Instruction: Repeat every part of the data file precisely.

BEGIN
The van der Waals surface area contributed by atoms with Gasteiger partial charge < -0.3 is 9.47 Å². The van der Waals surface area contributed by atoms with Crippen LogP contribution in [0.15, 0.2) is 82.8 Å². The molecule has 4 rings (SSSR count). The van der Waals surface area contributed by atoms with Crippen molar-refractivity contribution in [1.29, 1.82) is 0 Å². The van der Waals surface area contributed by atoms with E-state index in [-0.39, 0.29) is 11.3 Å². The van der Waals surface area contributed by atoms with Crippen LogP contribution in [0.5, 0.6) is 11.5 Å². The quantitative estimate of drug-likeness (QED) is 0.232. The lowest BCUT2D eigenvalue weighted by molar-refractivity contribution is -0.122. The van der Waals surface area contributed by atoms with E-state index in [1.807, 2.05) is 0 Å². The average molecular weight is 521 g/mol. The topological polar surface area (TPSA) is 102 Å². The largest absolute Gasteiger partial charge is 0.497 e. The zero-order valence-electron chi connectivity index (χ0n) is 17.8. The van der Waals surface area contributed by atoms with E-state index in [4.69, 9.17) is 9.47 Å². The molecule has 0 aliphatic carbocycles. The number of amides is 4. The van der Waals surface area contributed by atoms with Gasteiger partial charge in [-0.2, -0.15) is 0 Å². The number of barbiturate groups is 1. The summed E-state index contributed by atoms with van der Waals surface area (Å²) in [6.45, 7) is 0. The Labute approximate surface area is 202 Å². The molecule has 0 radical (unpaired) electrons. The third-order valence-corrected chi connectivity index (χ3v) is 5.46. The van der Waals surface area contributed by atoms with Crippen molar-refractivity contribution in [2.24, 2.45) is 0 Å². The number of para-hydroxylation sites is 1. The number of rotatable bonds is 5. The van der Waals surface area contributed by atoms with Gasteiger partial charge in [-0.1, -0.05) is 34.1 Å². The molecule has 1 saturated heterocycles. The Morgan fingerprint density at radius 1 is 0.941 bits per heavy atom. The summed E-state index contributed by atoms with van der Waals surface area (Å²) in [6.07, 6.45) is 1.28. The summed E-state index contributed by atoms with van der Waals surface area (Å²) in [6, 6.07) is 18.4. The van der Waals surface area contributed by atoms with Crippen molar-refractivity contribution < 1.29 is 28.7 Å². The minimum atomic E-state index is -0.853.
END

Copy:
The van der Waals surface area contributed by atoms with Gasteiger partial charge < -0.3 is 9.47 Å². The van der Waals surface area contributed by atoms with Crippen LogP contribution in [0.15, 0.2) is 82.8 Å². The molecule has 4 rings (SSSR count). The van der Waals surface area contributed by atoms with Crippen molar-refractivity contribution in [1.29, 1.82) is 0 Å². The van der Waals surface area contributed by atoms with E-state index in [-0.39, 0.29) is 11.3 Å². The van der Waals surface area contributed by atoms with Crippen LogP contribution in [0.5, 0.6) is 11.5 Å². The quantitative estimate of drug-likeness (QED) is 0.232. The lowest BCUT2D eigenvalue weighted by molar-refractivity contribution is -0.122. The van der Waals surface area contributed by atoms with E-state index in [1.807, 2.05) is 0 Å². The average molecular weight is 521 g/mol. The topological polar surface area (TPSA) is 102 Å². The largest absolute Gasteiger partial charge is 0.497 e. The zero-order valence-electron chi connectivity index (χ0n) is 17.8. The van der Waals surface area contributed by atoms with E-state index in [4.69, 9.17) is 9.47 Å². The molecule has 0 aliphatic carbocycles. The number of amides is 4. The van der Waals surface area contributed by atoms with Gasteiger partial charge in [-0.2, -0.15) is 0 Å². The number of barbiturate groups is 1. The summed E-state index contributed by atoms with van der Waals surface area (Å²) in [6.45, 7) is 0. The Labute approximate surface area is 202 Å². The molecule has 0 radical (unpaired) electrons. The third-order valence-corrected chi connectivity index (χ3v) is 5.46. The van der Waals surface area contributed by atoms with Crippen molar-refractivity contribution in [2.24, 2.45) is 0 Å². The number of para-hydroxylation sites is 1. The number of rotatable bonds is 5. The van der Waals surface area contributed by atoms with Gasteiger partial charge in [-0.1, -0.05) is 34.1 Å². The molecule has 1 saturated heterocycles. The Morgan fingerprint density at radius 1 is 0.941 bits per heavy atom. The summed E-state index contributed by atoms with van der Waals surface area (Å²) in [6.07, 6.45) is 1.28. The summed E-state index contributed by atoms with van der Waals surface area (Å²) in [6, 6.07) is 18.4. The van der Waals surface area contributed by atoms with Crippen molar-refractivity contribution < 1.29 is 28.7 Å². The minimum atomic E-state index is -0.853.